Accidental cannabis poisoning in children is serious health threat, doctors warn

Accidental Cannabis Poisoning In Children Is Serious Health Threat, Doctors Warn
Accidental cannabis poisoning in young children is a serious public health threat, a group of doctors is warning.
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Sarah Slater

Accidental cannabis poisoning in young children is a serious public health threat, a group of doctors is warning.

The sharp rise of such poisoning in young children, due to accidental ingestion of cannabis edibles, is becoming an increasingly worrying trend and that adults who order the drug online are “unaware” of the potential danger.


The Temple Street Children’s Hospital doctors involved in research into the accidental consumption of edible cannabis are warning that accidental cannabis poisoning in young children from edibles causes significant morbidity.

They believe that this is a serious evolving paediatric public health threat with child protection issues and say that recognition and notification of all cases presenting to our emergency departments is imperative.

According to the World Health Organisation (WHO), 147 million people worldwide use cannabis, making it the world's most widely cultivated, trafficked, and abused illicit substance, and it is the most abused controlled drug in Ireland.

Paediatric cannabis poisoning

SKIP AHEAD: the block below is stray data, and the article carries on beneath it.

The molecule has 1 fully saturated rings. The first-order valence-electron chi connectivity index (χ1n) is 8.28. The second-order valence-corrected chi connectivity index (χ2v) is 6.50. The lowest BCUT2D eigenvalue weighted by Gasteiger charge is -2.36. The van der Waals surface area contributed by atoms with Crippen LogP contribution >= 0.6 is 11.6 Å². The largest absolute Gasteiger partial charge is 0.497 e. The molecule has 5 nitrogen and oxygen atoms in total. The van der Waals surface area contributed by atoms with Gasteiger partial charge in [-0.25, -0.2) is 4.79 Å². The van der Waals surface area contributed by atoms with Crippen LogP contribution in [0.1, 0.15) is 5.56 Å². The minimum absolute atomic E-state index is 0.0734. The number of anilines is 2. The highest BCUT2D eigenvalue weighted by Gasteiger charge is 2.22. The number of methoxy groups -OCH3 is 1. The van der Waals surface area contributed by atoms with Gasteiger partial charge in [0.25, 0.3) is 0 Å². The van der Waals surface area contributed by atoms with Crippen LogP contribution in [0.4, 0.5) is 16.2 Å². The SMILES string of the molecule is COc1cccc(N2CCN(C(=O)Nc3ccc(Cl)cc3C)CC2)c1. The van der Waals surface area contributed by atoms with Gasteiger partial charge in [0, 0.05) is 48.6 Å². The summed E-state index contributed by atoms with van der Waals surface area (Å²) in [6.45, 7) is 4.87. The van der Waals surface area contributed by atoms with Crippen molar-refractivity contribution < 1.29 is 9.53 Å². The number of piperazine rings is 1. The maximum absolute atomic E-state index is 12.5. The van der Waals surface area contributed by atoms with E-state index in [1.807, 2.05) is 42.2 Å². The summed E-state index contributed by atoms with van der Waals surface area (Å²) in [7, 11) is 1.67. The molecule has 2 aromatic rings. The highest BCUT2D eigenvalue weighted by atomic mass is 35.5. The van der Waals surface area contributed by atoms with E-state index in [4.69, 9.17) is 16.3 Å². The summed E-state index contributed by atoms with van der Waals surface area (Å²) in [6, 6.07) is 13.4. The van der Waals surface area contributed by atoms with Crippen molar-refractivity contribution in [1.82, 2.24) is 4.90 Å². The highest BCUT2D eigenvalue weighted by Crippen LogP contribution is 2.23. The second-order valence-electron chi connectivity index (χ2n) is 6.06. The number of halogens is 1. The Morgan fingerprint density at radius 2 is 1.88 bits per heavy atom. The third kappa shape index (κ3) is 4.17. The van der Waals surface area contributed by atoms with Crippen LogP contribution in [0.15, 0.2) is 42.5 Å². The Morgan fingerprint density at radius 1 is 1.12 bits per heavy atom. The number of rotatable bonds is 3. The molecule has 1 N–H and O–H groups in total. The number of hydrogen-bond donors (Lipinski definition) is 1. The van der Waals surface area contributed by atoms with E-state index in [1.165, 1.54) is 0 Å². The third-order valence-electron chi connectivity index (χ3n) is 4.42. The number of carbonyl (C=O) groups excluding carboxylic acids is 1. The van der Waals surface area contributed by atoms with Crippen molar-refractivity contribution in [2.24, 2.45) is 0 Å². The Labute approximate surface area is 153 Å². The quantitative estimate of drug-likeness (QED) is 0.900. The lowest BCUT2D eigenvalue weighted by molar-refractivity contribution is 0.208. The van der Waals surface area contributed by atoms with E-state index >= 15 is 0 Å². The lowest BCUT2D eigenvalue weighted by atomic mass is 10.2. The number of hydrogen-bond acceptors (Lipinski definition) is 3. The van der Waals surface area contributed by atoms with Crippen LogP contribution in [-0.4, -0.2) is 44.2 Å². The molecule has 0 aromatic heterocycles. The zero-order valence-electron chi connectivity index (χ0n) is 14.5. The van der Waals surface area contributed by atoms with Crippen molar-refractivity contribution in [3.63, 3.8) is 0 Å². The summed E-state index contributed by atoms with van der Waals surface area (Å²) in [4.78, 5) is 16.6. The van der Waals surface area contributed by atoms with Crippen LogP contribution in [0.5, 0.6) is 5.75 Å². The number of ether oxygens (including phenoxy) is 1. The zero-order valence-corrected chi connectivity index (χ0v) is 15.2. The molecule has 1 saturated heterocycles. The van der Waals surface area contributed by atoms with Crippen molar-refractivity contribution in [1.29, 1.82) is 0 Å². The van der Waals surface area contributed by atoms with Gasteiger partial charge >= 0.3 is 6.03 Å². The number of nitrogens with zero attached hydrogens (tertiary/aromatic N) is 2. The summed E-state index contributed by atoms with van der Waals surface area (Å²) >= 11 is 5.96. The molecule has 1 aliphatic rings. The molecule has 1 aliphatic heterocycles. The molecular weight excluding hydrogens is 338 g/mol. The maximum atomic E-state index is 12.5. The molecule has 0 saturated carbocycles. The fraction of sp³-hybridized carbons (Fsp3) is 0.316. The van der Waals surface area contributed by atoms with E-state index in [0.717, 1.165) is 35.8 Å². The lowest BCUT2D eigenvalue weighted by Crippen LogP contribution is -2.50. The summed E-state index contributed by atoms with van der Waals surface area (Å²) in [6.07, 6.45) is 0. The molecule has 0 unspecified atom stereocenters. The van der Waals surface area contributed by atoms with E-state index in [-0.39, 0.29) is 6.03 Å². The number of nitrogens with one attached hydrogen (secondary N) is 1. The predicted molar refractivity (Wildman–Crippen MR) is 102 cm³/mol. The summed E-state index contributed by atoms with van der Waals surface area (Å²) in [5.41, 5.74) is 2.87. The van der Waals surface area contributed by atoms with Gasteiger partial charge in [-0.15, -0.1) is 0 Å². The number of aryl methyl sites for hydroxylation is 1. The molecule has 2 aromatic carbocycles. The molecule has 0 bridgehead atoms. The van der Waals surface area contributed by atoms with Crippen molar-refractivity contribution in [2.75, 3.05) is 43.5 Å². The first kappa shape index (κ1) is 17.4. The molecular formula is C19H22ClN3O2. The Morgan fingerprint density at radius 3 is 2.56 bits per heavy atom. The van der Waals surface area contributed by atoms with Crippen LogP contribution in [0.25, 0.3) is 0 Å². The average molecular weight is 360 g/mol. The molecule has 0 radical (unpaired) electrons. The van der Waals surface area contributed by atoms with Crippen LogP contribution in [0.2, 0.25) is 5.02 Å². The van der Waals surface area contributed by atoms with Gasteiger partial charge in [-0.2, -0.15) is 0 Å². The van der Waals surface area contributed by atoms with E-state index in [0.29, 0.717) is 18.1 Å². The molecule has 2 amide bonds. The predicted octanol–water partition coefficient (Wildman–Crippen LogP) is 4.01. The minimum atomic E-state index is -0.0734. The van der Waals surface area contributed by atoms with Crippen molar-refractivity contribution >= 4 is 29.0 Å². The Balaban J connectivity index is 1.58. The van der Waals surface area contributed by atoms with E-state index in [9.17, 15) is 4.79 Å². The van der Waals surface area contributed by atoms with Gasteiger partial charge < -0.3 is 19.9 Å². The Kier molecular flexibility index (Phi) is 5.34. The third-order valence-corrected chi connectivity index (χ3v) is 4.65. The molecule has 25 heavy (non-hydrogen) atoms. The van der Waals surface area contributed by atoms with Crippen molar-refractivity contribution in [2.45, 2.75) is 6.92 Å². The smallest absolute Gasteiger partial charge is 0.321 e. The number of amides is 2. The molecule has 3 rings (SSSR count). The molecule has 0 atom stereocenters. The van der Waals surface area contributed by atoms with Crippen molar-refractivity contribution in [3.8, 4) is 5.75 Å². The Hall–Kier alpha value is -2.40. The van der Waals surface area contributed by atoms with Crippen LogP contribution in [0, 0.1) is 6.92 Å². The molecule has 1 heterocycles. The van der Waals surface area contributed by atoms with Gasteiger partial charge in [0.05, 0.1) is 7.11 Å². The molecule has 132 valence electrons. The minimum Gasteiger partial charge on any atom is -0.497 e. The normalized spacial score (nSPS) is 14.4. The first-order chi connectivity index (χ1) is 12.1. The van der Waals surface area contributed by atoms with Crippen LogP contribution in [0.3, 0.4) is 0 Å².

In this month’s Irish Medical Journal, co-author author Claire Mattimoe of Children’s Health Ireland, Temple Street, describes the first series of paediatric cannabis poisoning reported in Ireland, in which six young children presented to the hospital’s paediatric emergency department this year.


Ms Mattimoe said that “acute encephalopathy and sometimes, respiratory depression are increasingly reported due to accidental ingestion of cannabis edibles”.

She added: “While an average adult inhaled cannabis dose is 5 to 20 mgs of THC, 10 to 50 times this dose can be ingested in edibles with at least a 30 minute time delay for initial effect.

“Adults who order cannabis edibles online for personal consumption are frequently unaware of the danger for young children who often consume several sweets initially.”

THC or Tetrahydrocannabinol is the principal psychoactive constituent of cannabis and one of at least 113 total cannabinoids identified in the plant


Of the six cases, five were under the age of six, and she pointed out that “two cases were discharged from the Emergency Department after 12 hours. Four cases were admitted to the ward with one requiring care in the Paediatric Intensive Care Unit (ICU). Autonomic instability occurred in three cases and resolved early.

“All cases were referred to Tusla.”

Long-term health effects

Ms Mattimore pointed out that the research points to an emerging problem that has been described in other jurisdictions, where cannabis use has been decriminalised or under-enforced, while “long-term health effects on children are yet to be discovered”.

She warned: “Cannabis is increasingly perceived as harmless and the use of edibles amongst adults is becoming socially acceptable. Young children are at risk through accidental ingestion.

“The new Adult Cautioning Scheme (introduced in 2020 and which the author argues promotes decriminalisation of cannabis) will accentuate evolving child protection issues of this emergent serious public health threat.

“Recognition and notification of all cases presenting to hospitals is imperative and education of our staff and parents.”

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